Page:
To return to Lou Millet, his self penned «Just You And Me” (# 506 )(mid-1955) is a superb example of the Rock & Roll/Rockabilly sound, reminiscent in part of his later Rockabilly masterpiece «Shorty The Barber» (Republic 7131).(Value: $ 300-400) Millet continued to move towards Rock & Roll with another self-penned offering in the same vein: «My Inlaws Made An Outlaw Out Of Me» (# 510) (value $ 200-300) which, as you will detect, is much more polished than i<«Just You And Me». Whilst there is no question as to Millet’s Rockin’ credentials, he was first and foremost a Hillbilly singer, which is abundantly evident when listening to the mid tempo opus «Whisper Of Doubt»(# 506), and «Humming bird» is a strange, dramatic ballad. During this time, he also started working as a DJ for WLCS. Later on he would add a weekly TV show.

In the following year (January to March 1956) he recorded a single for the Republic label, and also one for Ekko Records. And these two records are the ones Millet is best remembered by Collectors and Rockabilly aficionados for. Shorty The Barbe» is a Rockabilly classic, as the flipside «Slip, Slip, Slippin’ In»(Republic 7131) and we all would like to know who’s the lead guitar player on both tracks. Anyway, the Republic single is attaining $ 1000-1500 when it changes of hands (to B.J.’s, the single is only worth $ 600-750). Note that an entirely different «Shorty The Barber» had been recorded in mid-1950 by Charlie Burse, a Blues artist, for Sam Phillips in Memphis, who didn’t release it then.

Lou Millet and his band, 1956

The Ekko sides, from early 1956, are more in Hillbilly bop style; the good uptempo «When I Harvest My Love» (nice guitar)(# 1024) is backed by the fine, sincere, fiddle-led «Chapel Of My Heart».(value $ 100-200, according to Lincoln & Blackburn; B.J.’s only credits it of $ 30-40)). A bizarre detail: on Republic and Ekko, the Lou Millet records do exactly follow the preceding Lloyd McCollough records (Ekko 1023 and Republic 7130). Is that only an accident?

SHORTY THE BARBER
(Millet)
LOU MILLET (Republic 7130, 1956)
Have you ever passed by Shorty’s barber shop
Hey, Shorty bops the boogie on the razor’s strop
He snaps the scissors and he blows the comb
It sounds just like a saxophone
He nods his head and he bats his eye
He shuffles his feet and twitches his thighs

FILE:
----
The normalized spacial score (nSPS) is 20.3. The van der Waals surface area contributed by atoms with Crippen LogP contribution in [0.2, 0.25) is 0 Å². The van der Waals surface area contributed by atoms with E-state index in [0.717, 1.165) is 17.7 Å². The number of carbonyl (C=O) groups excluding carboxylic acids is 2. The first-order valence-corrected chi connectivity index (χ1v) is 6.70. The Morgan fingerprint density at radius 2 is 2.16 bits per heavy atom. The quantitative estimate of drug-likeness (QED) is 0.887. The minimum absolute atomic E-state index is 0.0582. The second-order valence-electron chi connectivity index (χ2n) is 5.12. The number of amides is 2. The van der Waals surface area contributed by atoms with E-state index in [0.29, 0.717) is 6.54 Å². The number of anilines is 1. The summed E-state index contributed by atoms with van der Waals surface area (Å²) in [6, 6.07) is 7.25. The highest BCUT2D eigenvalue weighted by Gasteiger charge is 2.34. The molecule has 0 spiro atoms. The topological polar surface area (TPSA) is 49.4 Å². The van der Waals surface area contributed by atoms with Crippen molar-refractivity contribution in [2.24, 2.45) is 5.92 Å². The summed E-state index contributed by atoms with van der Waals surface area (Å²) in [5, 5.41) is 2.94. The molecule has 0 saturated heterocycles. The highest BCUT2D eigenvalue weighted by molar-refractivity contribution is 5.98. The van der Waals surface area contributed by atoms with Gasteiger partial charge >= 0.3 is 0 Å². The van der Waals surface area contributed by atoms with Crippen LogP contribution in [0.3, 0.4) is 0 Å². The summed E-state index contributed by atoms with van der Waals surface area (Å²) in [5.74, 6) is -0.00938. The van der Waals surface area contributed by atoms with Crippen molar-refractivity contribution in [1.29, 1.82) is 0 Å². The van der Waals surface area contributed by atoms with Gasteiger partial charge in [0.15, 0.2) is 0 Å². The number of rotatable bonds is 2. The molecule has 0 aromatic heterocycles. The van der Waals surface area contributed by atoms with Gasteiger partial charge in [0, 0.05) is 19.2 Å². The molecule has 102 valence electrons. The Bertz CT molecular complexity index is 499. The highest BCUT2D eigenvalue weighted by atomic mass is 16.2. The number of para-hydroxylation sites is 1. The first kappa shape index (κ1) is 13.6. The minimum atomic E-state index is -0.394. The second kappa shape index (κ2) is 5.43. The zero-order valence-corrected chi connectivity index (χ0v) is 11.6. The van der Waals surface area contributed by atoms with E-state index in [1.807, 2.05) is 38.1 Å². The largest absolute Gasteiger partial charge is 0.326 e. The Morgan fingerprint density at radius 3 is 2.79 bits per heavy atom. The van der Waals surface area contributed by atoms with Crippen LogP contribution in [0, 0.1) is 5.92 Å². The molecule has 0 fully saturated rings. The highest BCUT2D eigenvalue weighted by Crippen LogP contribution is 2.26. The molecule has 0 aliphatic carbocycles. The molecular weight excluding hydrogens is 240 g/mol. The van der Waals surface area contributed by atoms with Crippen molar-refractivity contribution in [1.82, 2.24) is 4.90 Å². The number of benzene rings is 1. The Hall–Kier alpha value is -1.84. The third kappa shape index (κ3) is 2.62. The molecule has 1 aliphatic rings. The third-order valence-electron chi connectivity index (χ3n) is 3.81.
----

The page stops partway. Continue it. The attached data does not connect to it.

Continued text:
Everybody gets hep to the bop
But shorty bops the boogie on the razor’s strop
Oh, a snap from the scissors, jig-a-shoo, jig-a-shoo
And a blow from his comb, olee-aye olee-aye
Sounds just like a saxophone
People passing by, never fail to stop
When Shorty bops the boogie on the razor’s strop
Well, he charges me a dollar just to cut my hair
Enjoyed all the while I’m in his chair
take it easy is all I have to do
I feel like a million when gets through
He hand in my collar, he hand in my tie
He looks at me with a gleam in his eye
He brushes me off and before he’s through
Says to me, man, what else can I do
Oh yeah, he bounced to me as he opened the door
Says, thank you sir, come back some more
That’s Shorty the barber, now he’s the top
When he bops the boogie on the razor’s strop
Oh, a snap from the scissors, jig-a-shoo, jig-a-shoo
And a blow from his comb, olee-aye olee-aye
Sounds just like a saxophone
People passing by, never fail to stop
When Shorty bops the boogie on the razor’s strop

Courtesy Rockabilly Europe http://www.rockabillyeurope.com

SLIP, SLIP, SLIPPIN’ IN
(Bob Belyeu – Charles Wright)
LOU MILLET (REPUBLIC 7130, 1956)
Well, I went out last evening
Left my little woman at home
Thought that I would have some fun
The night was all my own
I stopped a-down the road and I bopped a while
I made every spot in town
But now I gotta tip-toe through the hall
Or I’ll be trouble-bound
I slipped up to the front door
I eased it open wide
I made sure the coast was clear
And then I slipped inside
Slipping through the doorway
Quiet as I could be
When on came the light and there she stood
Staring straight at me
I’m a-slip, slip, slip, slip, slipping in
Slip, slip, slip, slip, slipping in
Slip, slip, slip, slip, slipping in
I’m a-sneaking, slipping in, sneaking in
I slipped up to the front door
I eased it open wide
I made sure the coast was clear
And then I slipped inside
Slipping through the doorway
Quiet as I could be
When on came the light and there she stood
Staring straight at me
And the moral of this story is plain as it can be
Slipping around goes a-hand in hand with woe and misery
There stand my little woman, asking where I’ve been
Slipping out is a lots of fun, but oh that slipping in
Lord, a-slip, slip, slip, slip, slipping in
Slip, slip, slip, slip, slipping in
Slip, slip, slip, slip, slipping in
I’m a-sneaking, slipping in, slipping in
Slipping in, slipping in

Cactus CD (bootleg)

Lou Millet recorded more during the ’60s as “Colonel Lou” (for Louisiana Governor Earl K. Long), “with the Swingers”, but the music was close to era’s trend.

Sources: Uncle Gil for the Cactus CD ; Jean-Guy Meunier for the Dot and Scenic sides ; Willem Agenant for a nice portion of the biography as well as Columbia sides ; Feature sides from HBR virtual CDs ; Black Cat Rockabilly Europ.nu site (blackcat@rockabilly.nl) for the Republic lyrics ; notes by Allan Turner on the Jasmine CD « Rock me » ; my own archives and researches ; hillbilly-music.com for a picture of Lou.

Rusty & Doug Kershaw, Louisiana men (1954 -1964)

ace CD kershaw